It has long been known that anger is associated with heightened levels of cardiovascular arousal, which has been identified as the mechanism that translates behavior into coronary heart disease. Anger is also associated with increased rates of testosterone production and platelet formation, which are also involved in the pathogenesis of CHD (Siegman, 1994). Other biological mechanisms by which anger may increase the risk of CHD include discharge of circulating catecholamines, increased myocardial oxygen demand, and vasospasm (Kawachi et al., 1996). Whatever the biological mechanisms are, if anger is indeed a crucial risk factor for CHD, it is important to understand which forms of coping with anger are most related to the development of CHD.

Heightened levels of systolic and diastolic blood pressure (BP) reactivity have been identified as a risk factor for future development of hypertension, CAD, and CHD (Manuck et al., 1992; Williams, 1989; Fredrickson & Matthews, 1990; Light et al., 1992). Experiments have been done to test the hypothesis that the expression of anger is associated with heightened levels of cardiovascular reactivity (CVR)(Siegman et al., 1990; Siegman & Boyle, 1992). The findings by Siegman and colleagues indicated that only the expression of anger, not its mere experience, was associated with appreciable increases in BP reactivity.

Correlational studies examining the relationship between the experience of anger, the expression of anger, and cardiovascular reactivity (CVR) have also been done. The distinction between the experience of anger versus the expression of anger is based upon the results of several factor analytic studies of the Buss-Durkee Hostility Inventory (BDHI). In three studies, significant positive correlation has been obtained only between BDHI-derived expression of anger and BP reactivity during an anger-arousing task (Siegman et al., 1988; Siegman et al., 1992; Suarez & Williams, 1990). However, findings showing insignificant correlation between BDHI-derived experience of anger and BP reactivity does not mean that suppression and repression of anger do not have any association with heightened BP reactivity or higher resting BP levels. As previously mentioned, people cope with anger in a variety of different ways, and therefore any attempts to correlate the experience of anger to BP reactivity says little about the effects of specific modes of coping with anger on BP reactivity. In fact, there is evidence suggesting that people who have a tendency to suppress their anger also have a tendency to have high blood pressure (Harburg et al., 1973; Harburg et al., 1979; Gentry et al., 1982). The suppression of anger has been considered an important component of the “hypertensive personality” by many investigators (Pernini et al., 1988; Schneider et al., 1986). Several of the previous prospective studies in this area have found suppressed anger to be predictive of increases in blood pressure (Kahn et al., 1972; Rose et al., 1978; McCelland, 1979; Pernini et al., 1991), and a number of cross-sectional studies have found increased anger suppression in hypertensive individuals (Schneider et al., 1986; Pernini et al., 1990; Goldstein et al., 1988). It should be mentioned that one of the most recent prospective studies (Markovitz et al., 1993) found no relationship between mode of anger expression and later hypertension, but a large number of studies still support the view that suppression of anger is an important risk factor for hypertension.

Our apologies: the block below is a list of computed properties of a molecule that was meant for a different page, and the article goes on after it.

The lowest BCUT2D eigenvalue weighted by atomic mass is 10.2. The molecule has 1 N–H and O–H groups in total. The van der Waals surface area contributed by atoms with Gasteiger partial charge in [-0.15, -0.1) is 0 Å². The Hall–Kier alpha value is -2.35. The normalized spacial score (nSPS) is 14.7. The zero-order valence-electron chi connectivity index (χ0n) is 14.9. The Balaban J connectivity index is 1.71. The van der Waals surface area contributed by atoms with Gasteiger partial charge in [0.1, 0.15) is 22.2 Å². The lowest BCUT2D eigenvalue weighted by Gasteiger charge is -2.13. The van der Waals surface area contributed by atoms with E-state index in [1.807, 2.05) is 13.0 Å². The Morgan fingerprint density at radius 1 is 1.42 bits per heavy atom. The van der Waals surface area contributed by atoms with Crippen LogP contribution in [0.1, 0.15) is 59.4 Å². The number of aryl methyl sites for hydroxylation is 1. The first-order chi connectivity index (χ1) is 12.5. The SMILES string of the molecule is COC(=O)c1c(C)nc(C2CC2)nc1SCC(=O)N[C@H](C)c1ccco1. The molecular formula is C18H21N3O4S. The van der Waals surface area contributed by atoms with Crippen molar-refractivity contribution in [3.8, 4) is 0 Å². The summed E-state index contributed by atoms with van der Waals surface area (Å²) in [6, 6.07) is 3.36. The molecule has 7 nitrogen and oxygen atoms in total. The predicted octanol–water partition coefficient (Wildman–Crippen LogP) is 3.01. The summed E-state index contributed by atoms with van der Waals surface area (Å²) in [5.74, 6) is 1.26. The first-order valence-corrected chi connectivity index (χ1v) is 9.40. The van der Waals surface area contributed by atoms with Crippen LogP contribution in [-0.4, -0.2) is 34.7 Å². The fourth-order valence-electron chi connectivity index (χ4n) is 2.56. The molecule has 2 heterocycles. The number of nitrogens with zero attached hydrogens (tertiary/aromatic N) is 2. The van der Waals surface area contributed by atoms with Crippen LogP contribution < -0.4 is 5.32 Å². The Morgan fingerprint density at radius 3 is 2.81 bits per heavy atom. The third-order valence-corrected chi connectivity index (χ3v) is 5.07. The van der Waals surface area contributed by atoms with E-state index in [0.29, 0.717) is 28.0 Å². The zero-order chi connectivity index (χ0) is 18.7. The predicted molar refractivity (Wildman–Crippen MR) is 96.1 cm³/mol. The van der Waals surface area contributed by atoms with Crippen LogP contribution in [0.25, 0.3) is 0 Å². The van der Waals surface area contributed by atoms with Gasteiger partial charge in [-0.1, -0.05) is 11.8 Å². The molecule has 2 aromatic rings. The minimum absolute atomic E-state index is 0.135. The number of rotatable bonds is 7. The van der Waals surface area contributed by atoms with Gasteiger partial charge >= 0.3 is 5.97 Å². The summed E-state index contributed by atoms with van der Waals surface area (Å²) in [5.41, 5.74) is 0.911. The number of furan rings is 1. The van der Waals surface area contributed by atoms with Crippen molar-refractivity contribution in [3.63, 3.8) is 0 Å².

Numerous studies have also been completed analyzing the relationship between the expression of anger, the experience of anger, and CAD or CHD (Siegman et al., 1987; Helmig et al., 1991; Mendes de Leon, 1992; Dembroski et al., 1989). Results have been consistent with those where BP reactivity was the endpoint, with only the expression of anger, not its mere experience, being related to the development of CAD and CHD.

Evidence in regard to the possible relationship between the suppression or repression of anger, and CAD or CHD is fairly sparse. Positive findings include Haynes et al.’s 1980 study that found that suppression of anger in both men and women was related to future development of CAD. Additionally, two 1985 studies (Demroski et al., 1985; MacDougall et al., 1985) evaluated both anger suppression and hostility and demonstrated that those who were hostile and suppressed their anger had the most severe CAD.

Validity of these studies on anger suppression and CHD are still quite questionable, because satisfactory measures of suppression and repression have not yet been developed (Siegman, 1994). Many studies have used the “anger-in” construct to assess suppression and repression of anger, however none of the assessments of anger-in (Haynes et al., 1978; Spielberger et al., 1985; Dembroski et al., 1983, 1989) distinguish between suppressing anger and repressing anger. Also, there has been some confusion concerning the assessments of anger-in. Some anger-in measures appear to assess other characteristics such as shyness and unassertiveness, or cognitive factors such as brooding and resentment (Miller et al., 1996). Results from studies examining the relationship between anger-in and CVR mostly report null findings, as reviewed by Mills et al., 1989. One of the most recent, major prospective studies found that neither anger-in nor anger-out was associated with a higher incidence of CHD (Russek et al., 1990). Other than the problem of distinguishing what each anger-in measure really assesses, these negative findings may be partly due to the fact that in these studies some of the participants may not have been angered sufficiently, and therefore have little or no anger to suppress or repress (Siegman, 1994).